Cooking Up Community: North Carolina Barbecue
There’s a surefire way to start a fight with a native North Carolinian. It’s not arguing about which university is tops in the state — clearly it’s NC State — or the best basketball conference — everyone knows it’s the ACC.
No, if you want to get into a knock-down, drag-out, try suggesting that something is superior to North Carolina barbecue. It doesn’t matter if you’re extolling the merits of Memphis dry rub or the tastes of Texas brisket, you’re guaranteed to get major pushback from a true child of the Old North State.
We are passionate about our barbecue in these parts, says Dana Hanson, NC State Extension specialist in meat science and a self-proclaimed barbecue purist.
“That tradition has carried over hundreds of years here,” Hanson says. “It’s become part of our DNA, part of our food culture in North Carolina. We raise pork, and we know how to cook it too.”
In this edition of Homegrown, we take a deep dive into the tradition and the community aspects that make North Carolina barbecue so exceptional.
Pork is King
In North Carolina, barbecue is more than a meal. It is family, culture and tradition. And, to be authentic, it is pork.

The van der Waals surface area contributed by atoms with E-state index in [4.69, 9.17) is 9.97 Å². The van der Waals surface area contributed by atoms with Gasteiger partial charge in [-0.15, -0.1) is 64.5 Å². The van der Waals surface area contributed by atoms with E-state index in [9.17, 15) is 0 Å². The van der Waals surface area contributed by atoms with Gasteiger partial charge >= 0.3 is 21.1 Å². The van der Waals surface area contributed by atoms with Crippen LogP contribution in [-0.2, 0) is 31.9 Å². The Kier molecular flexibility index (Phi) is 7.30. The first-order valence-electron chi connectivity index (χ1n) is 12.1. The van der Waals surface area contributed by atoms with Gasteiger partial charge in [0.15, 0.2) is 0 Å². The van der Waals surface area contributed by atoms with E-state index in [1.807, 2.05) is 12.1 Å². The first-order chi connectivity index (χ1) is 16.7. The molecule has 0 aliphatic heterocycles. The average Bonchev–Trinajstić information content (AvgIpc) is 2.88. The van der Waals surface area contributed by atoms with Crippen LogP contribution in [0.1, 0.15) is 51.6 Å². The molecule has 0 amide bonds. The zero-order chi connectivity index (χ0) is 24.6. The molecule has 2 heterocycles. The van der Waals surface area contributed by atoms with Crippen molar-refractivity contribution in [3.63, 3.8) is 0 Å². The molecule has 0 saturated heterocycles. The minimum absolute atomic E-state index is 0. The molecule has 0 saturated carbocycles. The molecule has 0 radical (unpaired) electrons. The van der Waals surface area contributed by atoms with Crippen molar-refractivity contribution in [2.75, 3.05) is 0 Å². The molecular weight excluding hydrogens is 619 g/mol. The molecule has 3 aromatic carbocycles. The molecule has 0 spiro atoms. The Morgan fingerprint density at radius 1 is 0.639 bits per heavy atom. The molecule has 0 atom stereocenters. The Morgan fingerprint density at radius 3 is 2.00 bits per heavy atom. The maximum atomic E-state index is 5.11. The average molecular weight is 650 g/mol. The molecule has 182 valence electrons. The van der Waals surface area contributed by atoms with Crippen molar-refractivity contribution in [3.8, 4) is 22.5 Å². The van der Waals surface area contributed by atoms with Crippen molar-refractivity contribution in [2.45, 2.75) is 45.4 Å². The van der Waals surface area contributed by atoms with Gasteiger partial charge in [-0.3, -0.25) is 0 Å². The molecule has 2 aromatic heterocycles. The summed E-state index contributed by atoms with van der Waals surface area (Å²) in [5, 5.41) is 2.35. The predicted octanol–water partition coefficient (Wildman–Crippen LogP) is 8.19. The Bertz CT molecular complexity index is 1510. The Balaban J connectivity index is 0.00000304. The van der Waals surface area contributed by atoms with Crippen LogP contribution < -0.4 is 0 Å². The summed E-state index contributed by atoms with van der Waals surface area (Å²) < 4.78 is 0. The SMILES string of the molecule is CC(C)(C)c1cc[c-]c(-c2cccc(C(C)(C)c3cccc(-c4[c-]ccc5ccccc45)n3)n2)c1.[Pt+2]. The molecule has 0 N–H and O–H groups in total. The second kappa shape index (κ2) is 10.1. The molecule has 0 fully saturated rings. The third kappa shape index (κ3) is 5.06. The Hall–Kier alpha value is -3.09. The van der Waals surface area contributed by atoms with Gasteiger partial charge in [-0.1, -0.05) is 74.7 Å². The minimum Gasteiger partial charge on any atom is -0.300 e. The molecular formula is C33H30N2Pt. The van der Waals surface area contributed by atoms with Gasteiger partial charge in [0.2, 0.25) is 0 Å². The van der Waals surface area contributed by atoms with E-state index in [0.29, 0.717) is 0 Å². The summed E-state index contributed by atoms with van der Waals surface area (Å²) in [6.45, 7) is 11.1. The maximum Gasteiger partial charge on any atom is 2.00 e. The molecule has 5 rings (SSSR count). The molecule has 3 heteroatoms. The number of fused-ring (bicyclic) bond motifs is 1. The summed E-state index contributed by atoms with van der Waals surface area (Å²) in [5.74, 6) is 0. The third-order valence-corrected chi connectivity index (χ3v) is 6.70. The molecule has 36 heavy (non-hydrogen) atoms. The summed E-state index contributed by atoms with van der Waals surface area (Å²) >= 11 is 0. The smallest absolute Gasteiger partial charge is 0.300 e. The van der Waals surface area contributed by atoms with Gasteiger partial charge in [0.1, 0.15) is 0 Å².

Just about everyone has memories of a pig pickin’ at a community gathering, the perfect pulled pork sandwich at a favorite BBQ joint, or a succulent rack of fall-off-the-bone pork ribs. All flavored, of course, with a vinegar-based sauce.
Sure, we also like our smoked turkey and even a beef brisket now and then. But for the real deal, it has to be pig.
It’s not just tradition; it’s also a matter of economic importance. North Carolina ranks either second or third in the nation in pork production in any given year. Hog producers are a vital part of the economy, and NC State Extension experts are hard at work meeting the challenges of raising swine and communicating them to the industry.